• [According to a superficial sense of the term, environment means] simply “the surroundings,” the physical periphery, the material conditions and the transient circumstances. . . . [However, environment] cannot be treated as an object, the material conditions, a machine tool, or a transient feature. Environment is more than the visible, more than the tangible, more than the external, more than a matter of quantified period or time or spread of space. It has a deep structure as well as a deep process, as the concept of Tao indicates. [24] [p. 252]
  • [24] Cheng, “On the Environmental Ethics of the Tao and the Ch’i,” p. 353. [p. 253, editorial paragraphing added]

A corollary to the theme of intrinsic relatedness is that of interdependence of individuals. The interdependent relation between the self and others within the context of the whole engenders a relational and contextual concept of the self. Within such a structure, individuals can only achieve full realization in the context of their interdependence with others.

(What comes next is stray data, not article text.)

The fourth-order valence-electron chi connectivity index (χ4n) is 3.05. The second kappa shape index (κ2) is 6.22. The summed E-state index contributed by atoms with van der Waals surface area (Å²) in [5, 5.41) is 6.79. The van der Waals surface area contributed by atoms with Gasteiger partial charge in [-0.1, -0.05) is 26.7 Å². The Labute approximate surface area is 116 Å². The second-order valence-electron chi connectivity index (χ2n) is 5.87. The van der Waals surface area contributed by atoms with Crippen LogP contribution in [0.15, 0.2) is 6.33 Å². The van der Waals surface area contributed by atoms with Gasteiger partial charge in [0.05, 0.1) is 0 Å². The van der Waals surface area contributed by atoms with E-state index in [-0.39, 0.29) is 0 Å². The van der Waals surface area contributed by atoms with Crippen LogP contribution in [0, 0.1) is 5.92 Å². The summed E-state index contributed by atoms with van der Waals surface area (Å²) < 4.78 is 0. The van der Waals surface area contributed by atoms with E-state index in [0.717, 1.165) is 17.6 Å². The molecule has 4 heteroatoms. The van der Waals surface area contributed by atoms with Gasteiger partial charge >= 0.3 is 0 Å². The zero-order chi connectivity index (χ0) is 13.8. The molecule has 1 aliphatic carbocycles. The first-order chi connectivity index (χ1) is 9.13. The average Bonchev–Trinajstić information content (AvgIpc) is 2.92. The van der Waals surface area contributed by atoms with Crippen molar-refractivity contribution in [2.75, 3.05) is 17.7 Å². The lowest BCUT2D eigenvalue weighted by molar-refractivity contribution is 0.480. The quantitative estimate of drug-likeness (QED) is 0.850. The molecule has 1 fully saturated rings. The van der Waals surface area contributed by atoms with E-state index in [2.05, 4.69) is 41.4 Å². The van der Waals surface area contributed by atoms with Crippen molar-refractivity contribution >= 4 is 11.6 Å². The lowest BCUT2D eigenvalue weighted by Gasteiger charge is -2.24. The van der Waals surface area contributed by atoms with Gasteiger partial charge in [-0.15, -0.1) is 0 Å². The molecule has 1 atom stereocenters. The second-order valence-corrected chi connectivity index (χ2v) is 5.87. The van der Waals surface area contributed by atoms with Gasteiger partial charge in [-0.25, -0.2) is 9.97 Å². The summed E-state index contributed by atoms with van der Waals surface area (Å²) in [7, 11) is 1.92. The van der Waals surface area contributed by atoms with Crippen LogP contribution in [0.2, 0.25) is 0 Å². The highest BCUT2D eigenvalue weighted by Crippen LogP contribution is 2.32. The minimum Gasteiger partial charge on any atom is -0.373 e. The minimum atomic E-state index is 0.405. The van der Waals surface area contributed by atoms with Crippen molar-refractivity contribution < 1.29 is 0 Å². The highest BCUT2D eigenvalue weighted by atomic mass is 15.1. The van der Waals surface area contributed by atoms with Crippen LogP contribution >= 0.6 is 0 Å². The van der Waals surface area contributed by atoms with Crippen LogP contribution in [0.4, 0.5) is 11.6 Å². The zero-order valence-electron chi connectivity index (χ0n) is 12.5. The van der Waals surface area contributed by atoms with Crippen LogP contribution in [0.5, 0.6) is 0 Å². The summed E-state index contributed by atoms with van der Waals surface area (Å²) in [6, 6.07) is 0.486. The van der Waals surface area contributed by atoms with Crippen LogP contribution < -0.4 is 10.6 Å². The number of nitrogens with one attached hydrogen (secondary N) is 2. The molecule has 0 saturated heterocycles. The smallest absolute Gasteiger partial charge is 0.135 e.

(b) Associated with the deeper notion of environment articulated in (a), de seems to provide the specifications for an individual’s integrity in the context of its relations with other individuals. Within an environment where interdependence is emphasized, the integrity of individuals is important as it is necessary to prevent the obliteration of individual distinctiveness, interests and needs, which might too easily be subsumed under the rubric of the whole.

These two features—interdependence and integrity—are held in a finely tuned balance. The individual seeks and attains meaning within contextual and relational boundaries and affiliations. However, if these are overly restrictive, the integrity of the individual will be diminished or eradicated. Hence, de is important in setting the extent of self-determination. De refers to (a development or cultivation of) the distinctive characteristics of individuals. Yet, the sense of integrity is far removed from any suggestion of independent, separate existence. In the view of the Daodejing, severe fragmentation of the different forms of life is brought about partly by the imposition of a rigid axiological framework upon all aspects of existence; this cuts up the uncarved block, so to speak (see Daodejing 28). [p. 253]